Being an only child, taught me, that one day when I got married I never wanted just one child, because I did not want them to go through what I went through, even though it sounds lovely, it was a very lonely and solitary existence at times. I was lucky in many ways, but feel that in other ways you miss out so much. I never learnt from brothers or sisters who had children, the experiences of looking after babies, I never changed a nappy until I had my own children, I had never looked after a baby and did not have a clue, until I had my own. I never had cousins to play with or aunties or uncles popping in or baby sitting. In a way it was harder being an only child who wanted for nothing, than being in a larger family, learning about life, and how to deal with the many hurdles that came along and having people to talk to.
Growing up as an only child, I really did not think about what it was like to live in a large family. I was very much cocooned in my own little world, that was, my mum, dad and me. I had a lovely childhood, we had a ‘nice’ home, a ‘nice’ car and I always had ‘nice’ clothes. My mum would have dinner parties, (this was in the 1970s) and we would all dress up in long dresses, and sit up tables and eat nicely. Afterwards, I would be left to sit in a corner and read, or have to amuse myself, whilst my parents had a delightful evening.
I was used to being on my own, not having to share my bedroom, or fight to get into the bathroom. I went to a little first school where everything was just so unblemished, happy memories, and I was always picked to do the ‘dinner numbers’ or to do errands. It was if I was always the good girl. I did however find it hard to make friends. I did not have a brother or sister who brought their own friends home for me to know. Going to school as I got older became a nightmare, and standing in the playground on the first day, not knowing anyone was awful. We moved, so all eyes were on me because I was the ‘new girl’, no-one to run to, or show me where to go.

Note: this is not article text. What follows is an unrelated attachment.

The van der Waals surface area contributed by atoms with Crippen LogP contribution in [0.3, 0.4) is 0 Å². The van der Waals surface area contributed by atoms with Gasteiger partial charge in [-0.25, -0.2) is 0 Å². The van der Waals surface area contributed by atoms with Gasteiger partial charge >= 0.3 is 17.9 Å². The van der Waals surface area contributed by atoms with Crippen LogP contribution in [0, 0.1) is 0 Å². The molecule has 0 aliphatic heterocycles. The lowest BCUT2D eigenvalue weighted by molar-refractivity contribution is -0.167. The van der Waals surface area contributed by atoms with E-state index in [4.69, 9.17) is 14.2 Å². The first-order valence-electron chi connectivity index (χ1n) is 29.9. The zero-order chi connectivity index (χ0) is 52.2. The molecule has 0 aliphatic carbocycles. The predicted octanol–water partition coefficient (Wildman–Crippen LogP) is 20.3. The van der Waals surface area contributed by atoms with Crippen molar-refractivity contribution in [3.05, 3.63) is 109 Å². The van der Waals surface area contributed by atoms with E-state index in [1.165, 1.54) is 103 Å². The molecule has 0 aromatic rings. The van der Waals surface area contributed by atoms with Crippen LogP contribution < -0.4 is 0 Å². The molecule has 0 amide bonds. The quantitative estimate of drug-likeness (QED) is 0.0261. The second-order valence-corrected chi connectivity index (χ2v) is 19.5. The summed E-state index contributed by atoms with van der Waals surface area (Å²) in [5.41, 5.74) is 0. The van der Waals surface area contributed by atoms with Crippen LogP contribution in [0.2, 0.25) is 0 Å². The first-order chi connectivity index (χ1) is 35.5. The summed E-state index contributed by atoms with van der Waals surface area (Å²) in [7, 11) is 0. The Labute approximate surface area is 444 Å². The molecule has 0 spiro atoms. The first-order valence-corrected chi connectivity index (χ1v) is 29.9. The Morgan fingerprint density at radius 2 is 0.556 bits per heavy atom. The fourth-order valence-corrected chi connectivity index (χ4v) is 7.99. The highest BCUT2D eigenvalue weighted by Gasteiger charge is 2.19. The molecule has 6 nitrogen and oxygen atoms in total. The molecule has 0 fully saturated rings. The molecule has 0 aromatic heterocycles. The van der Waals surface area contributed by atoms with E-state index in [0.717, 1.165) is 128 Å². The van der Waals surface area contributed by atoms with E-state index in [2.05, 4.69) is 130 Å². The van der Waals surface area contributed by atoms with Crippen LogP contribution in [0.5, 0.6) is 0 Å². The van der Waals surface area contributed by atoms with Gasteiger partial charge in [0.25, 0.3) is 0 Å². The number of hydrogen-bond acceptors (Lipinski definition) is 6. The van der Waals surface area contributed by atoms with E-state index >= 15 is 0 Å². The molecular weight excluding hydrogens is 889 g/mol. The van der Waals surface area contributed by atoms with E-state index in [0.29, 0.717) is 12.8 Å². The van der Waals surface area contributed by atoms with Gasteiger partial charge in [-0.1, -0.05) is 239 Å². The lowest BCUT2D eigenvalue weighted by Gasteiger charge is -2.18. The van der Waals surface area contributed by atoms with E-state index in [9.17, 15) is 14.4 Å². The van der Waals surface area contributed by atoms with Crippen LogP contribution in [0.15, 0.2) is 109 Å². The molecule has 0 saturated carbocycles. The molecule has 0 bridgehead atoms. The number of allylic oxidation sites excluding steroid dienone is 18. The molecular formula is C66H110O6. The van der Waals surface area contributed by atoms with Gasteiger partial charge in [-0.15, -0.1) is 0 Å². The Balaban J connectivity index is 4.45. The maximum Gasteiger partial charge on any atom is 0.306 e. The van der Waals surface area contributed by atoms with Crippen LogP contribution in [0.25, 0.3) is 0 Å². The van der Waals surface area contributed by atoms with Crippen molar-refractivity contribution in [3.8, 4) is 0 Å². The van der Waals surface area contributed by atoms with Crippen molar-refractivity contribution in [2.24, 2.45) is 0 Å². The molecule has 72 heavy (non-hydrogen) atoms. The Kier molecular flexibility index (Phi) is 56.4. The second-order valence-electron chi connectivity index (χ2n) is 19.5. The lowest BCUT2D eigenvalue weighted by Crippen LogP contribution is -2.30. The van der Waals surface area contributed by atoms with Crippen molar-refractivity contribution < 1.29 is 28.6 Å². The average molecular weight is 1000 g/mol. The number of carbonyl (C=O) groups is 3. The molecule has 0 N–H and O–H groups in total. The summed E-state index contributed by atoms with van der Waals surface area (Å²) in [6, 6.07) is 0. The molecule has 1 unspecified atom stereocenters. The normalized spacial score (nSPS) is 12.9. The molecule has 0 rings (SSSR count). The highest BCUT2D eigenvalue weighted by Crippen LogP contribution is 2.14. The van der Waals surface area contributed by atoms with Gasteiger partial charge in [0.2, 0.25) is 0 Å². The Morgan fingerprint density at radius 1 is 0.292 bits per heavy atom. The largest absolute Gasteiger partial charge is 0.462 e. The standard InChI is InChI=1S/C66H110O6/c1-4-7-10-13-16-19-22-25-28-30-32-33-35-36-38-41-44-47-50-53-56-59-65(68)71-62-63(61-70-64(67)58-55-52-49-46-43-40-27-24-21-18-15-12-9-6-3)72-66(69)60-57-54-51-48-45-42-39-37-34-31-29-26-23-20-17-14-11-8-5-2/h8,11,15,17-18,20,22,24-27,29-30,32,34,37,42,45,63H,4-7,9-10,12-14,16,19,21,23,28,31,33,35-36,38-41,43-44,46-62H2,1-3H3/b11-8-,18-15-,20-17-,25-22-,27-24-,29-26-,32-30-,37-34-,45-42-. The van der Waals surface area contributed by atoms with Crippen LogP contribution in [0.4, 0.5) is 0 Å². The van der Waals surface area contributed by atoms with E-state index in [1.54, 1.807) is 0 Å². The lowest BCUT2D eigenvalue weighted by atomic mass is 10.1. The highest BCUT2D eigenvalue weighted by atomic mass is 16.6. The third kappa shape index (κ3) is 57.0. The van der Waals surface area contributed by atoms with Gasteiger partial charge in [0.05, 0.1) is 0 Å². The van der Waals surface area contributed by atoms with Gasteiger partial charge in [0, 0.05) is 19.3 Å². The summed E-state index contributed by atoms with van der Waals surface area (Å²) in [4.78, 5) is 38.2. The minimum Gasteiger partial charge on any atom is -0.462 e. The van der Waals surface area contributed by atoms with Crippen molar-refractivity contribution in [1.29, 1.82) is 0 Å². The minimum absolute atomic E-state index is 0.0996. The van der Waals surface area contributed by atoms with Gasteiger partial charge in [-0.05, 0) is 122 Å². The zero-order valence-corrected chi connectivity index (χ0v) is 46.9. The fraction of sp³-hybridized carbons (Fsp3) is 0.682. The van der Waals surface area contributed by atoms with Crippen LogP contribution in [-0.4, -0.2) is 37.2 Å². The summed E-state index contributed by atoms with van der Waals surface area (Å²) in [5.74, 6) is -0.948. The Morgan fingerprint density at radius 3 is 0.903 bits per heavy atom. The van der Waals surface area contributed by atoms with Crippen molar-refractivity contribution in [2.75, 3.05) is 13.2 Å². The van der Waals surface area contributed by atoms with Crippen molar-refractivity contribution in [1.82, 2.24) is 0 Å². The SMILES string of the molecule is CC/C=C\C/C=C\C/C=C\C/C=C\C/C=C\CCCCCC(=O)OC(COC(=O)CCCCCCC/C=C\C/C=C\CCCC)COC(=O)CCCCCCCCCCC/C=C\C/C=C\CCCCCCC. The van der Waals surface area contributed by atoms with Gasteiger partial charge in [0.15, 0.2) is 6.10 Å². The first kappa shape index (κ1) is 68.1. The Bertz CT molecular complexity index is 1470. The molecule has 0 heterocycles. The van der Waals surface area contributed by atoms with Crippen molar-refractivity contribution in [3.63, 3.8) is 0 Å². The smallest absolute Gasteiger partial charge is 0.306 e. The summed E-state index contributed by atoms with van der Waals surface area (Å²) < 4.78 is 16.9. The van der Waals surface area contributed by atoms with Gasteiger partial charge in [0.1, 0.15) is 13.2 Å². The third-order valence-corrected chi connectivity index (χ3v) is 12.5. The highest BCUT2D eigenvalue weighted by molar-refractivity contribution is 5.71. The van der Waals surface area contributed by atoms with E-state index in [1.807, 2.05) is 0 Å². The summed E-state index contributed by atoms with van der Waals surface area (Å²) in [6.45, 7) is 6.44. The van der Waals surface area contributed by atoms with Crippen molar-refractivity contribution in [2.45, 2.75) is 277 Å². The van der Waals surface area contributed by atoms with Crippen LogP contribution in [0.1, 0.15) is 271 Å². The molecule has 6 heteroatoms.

I never really talked about my day at school, I would just come home from school, do my homework, and play out with friends. There was no older sister to style my hair, or practice make-up, no talk of boys or sharing music, I just learnt it on my own. I never had to share my sweets, although I was brought up to share them anyway. I never had second hand clothes and if I wanted something special for Christmas like a Xylophone, then I got it, my parents did not have to share their money between other children. I never played board games, nobody to play with, so I had fuzzy felts and sequin and pin pictures. My outlet was reading, something you could do on your own, and not have to talk.
Friendships were suffocating, If I made a friend, then I would stick with them, I never had a ‘group’, I was very much a loner, and today am happy to be alone all day if need be. My best friend I have known for 30 years, over the years we have become very close, but only now have I finally learnt to let her go and not be jealous that she has so many other friends, including me, and I have to share her.